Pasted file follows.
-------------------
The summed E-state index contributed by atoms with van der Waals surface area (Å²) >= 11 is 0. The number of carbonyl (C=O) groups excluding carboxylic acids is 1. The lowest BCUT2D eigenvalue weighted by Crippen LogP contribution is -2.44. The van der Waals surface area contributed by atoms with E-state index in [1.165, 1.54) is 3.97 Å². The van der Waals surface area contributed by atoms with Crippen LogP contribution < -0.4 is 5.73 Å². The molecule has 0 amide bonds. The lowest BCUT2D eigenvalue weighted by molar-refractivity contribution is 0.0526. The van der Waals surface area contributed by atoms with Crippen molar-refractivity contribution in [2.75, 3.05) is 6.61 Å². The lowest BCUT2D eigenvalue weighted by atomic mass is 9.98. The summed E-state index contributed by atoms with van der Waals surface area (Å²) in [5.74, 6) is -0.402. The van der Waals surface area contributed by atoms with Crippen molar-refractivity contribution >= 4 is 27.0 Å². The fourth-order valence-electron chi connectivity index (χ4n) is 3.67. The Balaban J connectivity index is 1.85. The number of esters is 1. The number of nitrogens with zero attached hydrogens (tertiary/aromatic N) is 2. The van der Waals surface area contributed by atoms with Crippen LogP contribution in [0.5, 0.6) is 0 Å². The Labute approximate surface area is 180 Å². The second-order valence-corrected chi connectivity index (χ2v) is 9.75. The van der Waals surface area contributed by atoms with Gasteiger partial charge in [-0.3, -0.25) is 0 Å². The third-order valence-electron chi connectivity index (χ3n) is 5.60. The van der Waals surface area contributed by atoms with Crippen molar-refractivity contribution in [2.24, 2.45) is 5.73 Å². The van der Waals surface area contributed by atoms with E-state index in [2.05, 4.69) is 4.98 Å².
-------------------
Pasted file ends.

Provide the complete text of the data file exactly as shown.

The summed E-state index contributed by atoms with van der Waals surface area (Å²) >= 11 is 0. The number of carbonyl (C=O) groups excluding carboxylic acids is 1. The lowest BCUT2D eigenvalue weighted by Crippen LogP contribution is -2.44. The van der Waals surface area contributed by atoms with E-state index in [1.165, 1.54) is 3.97 Å². The van der Waals surface area contributed by atoms with Crippen LogP contribution < -0.4 is 5.73 Å². The molecule has 0 amide bonds. The lowest BCUT2D eigenvalue weighted by molar-refractivity contribution is 0.0526. The van der Waals surface area contributed by atoms with Crippen molar-refractivity contribution in [2.75, 3.05) is 6.61 Å². The lowest BCUT2D eigenvalue weighted by atomic mass is 9.98. The summed E-state index contributed by atoms with van der Waals surface area (Å²) in [5.74, 6) is -0.402. The van der Waals surface area contributed by atoms with Crippen molar-refractivity contribution >= 4 is 27.0 Å². The fourth-order valence-electron chi connectivity index (χ4n) is 3.67. The Balaban J connectivity index is 1.85. The number of esters is 1. The number of nitrogens with zero attached hydrogens (tertiary/aromatic N) is 2. The van der Waals surface area contributed by atoms with Crippen LogP contribution in [0.5, 0.6) is 0 Å². The Labute approximate surface area is 180 Å². The second-order valence-corrected chi connectivity index (χ2v) is 9.75. The van der Waals surface area contributed by atoms with Gasteiger partial charge in [-0.3, -0.25) is 0 Å². The third-order valence-electron chi connectivity index (χ3n) is 5.60. The van der Waals surface area contributed by atoms with Crippen molar-refractivity contribution in [2.24, 2.45) is 5.73 Å². The van der Waals surface area contributed by atoms with E-state index in [2.05, 4.69) is 4.98 Å².